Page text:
Durieux-Rodriguez v. Davila, 141 F. Supp. 2d 199 (D.P.R. 2001)

US District Court for the District of Puerto Rico - 141 F. Supp. 2d 199 (D.P.R. 2001)
March 30, 2001

141 F. Supp. 2d 199 (2001)

Pedro Toledo DAVILA, and the conjugal partnership composed by him and Helen Hoe; Pol. Elvin Aviles Arocho, and the conjugal partnership composed by him and Jane Doe; Sonia Noemi Gonzalez Caraballo; Mayra Iris Maldonado Rivera; Pablo Javier Lopez Robles, and the conjugal partnership composed by him and Fulana de Tal; Hector Rivera Pagan, and the conjugal partnership composed by him and Mary Moe; David Feliciano, and the conjugal partnership composed by him and Patricia Poe; Lt. Edwin Lebron Serrano, and the conjugal partnership composed by him and Susan Soe; Sgt. Adalberto Fontanez Rodriguez, and the conjugal partnership composed by him and Jenny Joe; Capt. Laureano Laracuente Pacheco, and the conjugal partnership composed by him and Amy Loe, all sued in their personal capacity Defendants

No. CIV. 99-2344CCC.

United States District Court, D. Puerto Rico.

March 30, 2001.

*200 Frank D. Inserni, for Plaintiff.

Anabelle Rodríguez, Secretary of Justice, Commonwealth of Puerto Rico, By Salvador J. Antonetti-Stutts, Director, Federal Litigation Division, By Laura Beléndez-Ferrero, for Defendants.

CEREZO, District Judge.


Presently before the Court is co-defendant Laureano Laracuente-Pacheco's Motion to Dismiss for Failure to State a Claim upon Which Relief can be Granted and Lack of Personal Jurisdiction pursuant to Rules 12(b) (6) Fed.R.Civ.P. (docket entry 16), and plaintiff's opposition (docket entry 26). Movant Laracuente-Pacheco contends that: (1) plaintiff has failed to sufficiently plead the necessary showing as to the existence of a causal connection between the acts and/or omissions allegedly committed by the appearing defendant, Laureano Laracuente-Pacheco, so as to make him liable under Section 1983 and (2) he is shielded by qualified immunity. See Motion to Dismiss at pp. 4, 6-7.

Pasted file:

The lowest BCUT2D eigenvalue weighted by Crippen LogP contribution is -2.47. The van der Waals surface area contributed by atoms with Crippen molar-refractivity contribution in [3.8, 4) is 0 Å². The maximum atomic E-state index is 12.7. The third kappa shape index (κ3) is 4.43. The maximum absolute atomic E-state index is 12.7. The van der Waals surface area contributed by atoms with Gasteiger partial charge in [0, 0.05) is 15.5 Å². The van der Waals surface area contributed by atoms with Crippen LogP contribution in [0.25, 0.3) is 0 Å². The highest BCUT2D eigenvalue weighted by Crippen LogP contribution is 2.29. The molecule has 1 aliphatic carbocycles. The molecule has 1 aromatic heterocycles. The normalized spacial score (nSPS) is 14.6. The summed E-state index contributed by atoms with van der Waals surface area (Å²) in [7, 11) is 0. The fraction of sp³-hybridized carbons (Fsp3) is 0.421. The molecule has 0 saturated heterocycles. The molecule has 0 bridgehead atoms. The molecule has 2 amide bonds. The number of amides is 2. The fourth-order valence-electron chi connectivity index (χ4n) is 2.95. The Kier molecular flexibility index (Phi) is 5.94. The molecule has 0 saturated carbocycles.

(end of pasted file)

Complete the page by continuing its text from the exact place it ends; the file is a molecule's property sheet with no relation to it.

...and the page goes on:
Section 1983 provides that[1]:

"Every person who, under color of any statute, ordinance, regulation, custom or *201 usage, of any State or Territory, subjects, or causes to be subjected, any citizen of the United States or other person within the jurisdiction thereof to the deprivation of any rights, privileges, or immunities secured by the Constitution and laws, shall be liable to the party injured in an action at law, suit in equity, or other proceeding for redress."

Section 1983 supplies a private right of action against a person who, under color of state law, deprives another of rights secured by the Constitution or by federal law. Evans v. Avery, 100 F.3d 1033, 1036 (1st Cir. 1996). To establish a section 1983 claim plaintiff must establish that: (1) the conduct complained of was committed by the defendant acting under color of state law; (2) the defendant's conduct deprived claimant of his/her rights, privileges, or immunities secured by the Constitution or laws of the United States; and (3) the defendant's conduct caused this deprivation. Rodriguez-Oquendo v. Toledo-Davila, 39 F. Supp. 2d 127, 132 (D.Puerto Rico 1999).

The link between the deprivation and the defendant's conduct may be established not only by direct personal participation in the deprivation, but also by setting in motion a series of acts by others which the actor knows or reasonably should know would cause others to inflict the constitutional injury. Gutierrez-Rodriguez v. Cartagena, 882 F.2d 553, 560-61 (1st Cir.1989).

A review of the complaint shows that plaintiff has failed to establish a section 1983 claim against defendant Laracuente-Pacheco. The allegations contained in the complaint, as to movant, go as follows:

¶ 55. Lt. Laureano Laracuente negligently contributed to cover up the facts which give rise to administrative as well as criminal complaints against the defendants mentioned above. In the course of his administrative investigation he recklessly disregarded essential facts and failed to make basic inquiries with paramedics involving the brutal attack by the defendants against plaintiff.